Focusing on India, I analyse long-running friction between the national and state governments over their constitutional powers to investigate abuses by the military. The national government argues that states cannot inquire into unlawful violence by soldiers. The Manipur government demurs, citing its duty to manage public protest against the military’s misdeeds. I also look at ongoing litigation challenging extrajudicial killing by the military.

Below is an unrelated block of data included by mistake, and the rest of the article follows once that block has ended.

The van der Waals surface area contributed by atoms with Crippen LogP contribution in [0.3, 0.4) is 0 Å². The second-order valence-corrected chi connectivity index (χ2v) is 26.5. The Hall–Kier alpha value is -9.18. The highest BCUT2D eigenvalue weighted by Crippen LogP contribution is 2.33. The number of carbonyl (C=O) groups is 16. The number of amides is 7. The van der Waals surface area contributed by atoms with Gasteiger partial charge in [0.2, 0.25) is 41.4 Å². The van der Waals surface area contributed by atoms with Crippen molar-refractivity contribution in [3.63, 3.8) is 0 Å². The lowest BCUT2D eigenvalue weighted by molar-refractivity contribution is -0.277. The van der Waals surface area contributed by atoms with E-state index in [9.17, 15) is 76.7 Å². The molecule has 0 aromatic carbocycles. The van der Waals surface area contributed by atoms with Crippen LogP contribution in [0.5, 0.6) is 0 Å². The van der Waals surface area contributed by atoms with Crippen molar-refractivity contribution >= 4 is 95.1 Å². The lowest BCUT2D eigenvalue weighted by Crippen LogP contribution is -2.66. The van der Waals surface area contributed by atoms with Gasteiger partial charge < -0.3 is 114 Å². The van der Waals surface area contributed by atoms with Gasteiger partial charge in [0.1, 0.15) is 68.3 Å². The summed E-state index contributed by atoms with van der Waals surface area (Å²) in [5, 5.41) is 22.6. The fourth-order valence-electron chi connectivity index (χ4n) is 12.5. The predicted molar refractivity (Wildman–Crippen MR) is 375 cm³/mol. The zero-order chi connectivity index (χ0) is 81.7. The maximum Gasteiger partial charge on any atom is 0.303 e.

I argue that attempts to hold domestically-deployed troops accountable in India carry lessons about the resilience of constitutional-democratic norms. They suggest that constitutional retrogression can be ameliorated by constitutional review, public protest, and the constitutional division of power between national and sub-national governments. However, such gains tend to be minimal and ad hoc. Both in principle and practice, the executive branch remains committed to the authoritarian practices it was empowered by legislation to pursue.